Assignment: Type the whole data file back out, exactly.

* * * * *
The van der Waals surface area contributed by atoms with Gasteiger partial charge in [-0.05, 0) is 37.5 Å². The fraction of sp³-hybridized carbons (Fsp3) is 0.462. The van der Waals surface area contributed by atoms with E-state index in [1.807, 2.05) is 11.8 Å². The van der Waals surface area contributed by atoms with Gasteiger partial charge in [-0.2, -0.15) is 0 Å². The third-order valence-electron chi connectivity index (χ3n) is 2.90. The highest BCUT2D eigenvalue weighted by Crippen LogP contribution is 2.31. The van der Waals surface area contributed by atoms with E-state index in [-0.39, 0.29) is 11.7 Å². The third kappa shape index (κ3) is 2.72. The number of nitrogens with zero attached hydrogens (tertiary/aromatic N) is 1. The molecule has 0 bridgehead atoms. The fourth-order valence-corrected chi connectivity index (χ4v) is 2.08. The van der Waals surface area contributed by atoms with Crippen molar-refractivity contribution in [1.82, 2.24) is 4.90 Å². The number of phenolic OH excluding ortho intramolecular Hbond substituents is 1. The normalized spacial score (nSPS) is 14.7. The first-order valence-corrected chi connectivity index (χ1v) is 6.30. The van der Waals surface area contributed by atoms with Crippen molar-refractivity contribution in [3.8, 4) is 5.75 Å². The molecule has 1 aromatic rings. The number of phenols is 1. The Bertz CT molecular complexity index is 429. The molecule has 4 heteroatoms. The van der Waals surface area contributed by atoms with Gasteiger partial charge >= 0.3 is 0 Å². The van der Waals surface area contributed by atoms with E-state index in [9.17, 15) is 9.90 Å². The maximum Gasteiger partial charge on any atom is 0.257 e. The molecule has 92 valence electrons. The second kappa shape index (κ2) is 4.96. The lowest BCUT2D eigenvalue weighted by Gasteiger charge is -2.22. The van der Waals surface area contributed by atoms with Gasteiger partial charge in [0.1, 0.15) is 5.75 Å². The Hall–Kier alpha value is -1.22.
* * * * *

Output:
The van der Waals surface area contributed by atoms with Gasteiger partial charge in [-0.05, 0) is 37.5 Å². The fraction of sp³-hybridized carbons (Fsp3) is 0.462. The van der Waals surface area contributed by atoms with E-state index in [1.807, 2.05) is 11.8 Å². The van der Waals surface area contributed by atoms with Gasteiger partial charge in [-0.2, -0.15) is 0 Å². The third-order valence-electron chi connectivity index (χ3n) is 2.90. The highest BCUT2D eigenvalue weighted by Crippen LogP contribution is 2.31. The van der Waals surface area contributed by atoms with E-state index in [-0.39, 0.29) is 11.7 Å². The third kappa shape index (κ3) is 2.72. The number of nitrogens with zero attached hydrogens (tertiary/aromatic N) is 1. The molecule has 0 bridgehead atoms. The fourth-order valence-corrected chi connectivity index (χ4v) is 2.08. The van der Waals surface area contributed by atoms with Crippen molar-refractivity contribution in [1.82, 2.24) is 4.90 Å². The number of phenolic OH excluding ortho intramolecular Hbond substituents is 1. The normalized spacial score (nSPS) is 14.7. The first-order valence-corrected chi connectivity index (χ1v) is 6.30. The van der Waals surface area contributed by atoms with Crippen molar-refractivity contribution in [3.8, 4) is 5.75 Å². The molecule has 1 aromatic rings. The number of phenols is 1. The Bertz CT molecular complexity index is 429. The molecule has 4 heteroatoms. The van der Waals surface area contributed by atoms with Gasteiger partial charge >= 0.3 is 0 Å². The van der Waals surface area contributed by atoms with E-state index in [9.17, 15) is 9.90 Å². The maximum Gasteiger partial charge on any atom is 0.257 e. The molecule has 92 valence electrons. The second kappa shape index (κ2) is 4.96. The lowest BCUT2D eigenvalue weighted by Gasteiger charge is -2.22. The van der Waals surface area contributed by atoms with Gasteiger partial charge in [0.1, 0.15) is 5.75 Å². The Hall–Kier alpha value is -1.22.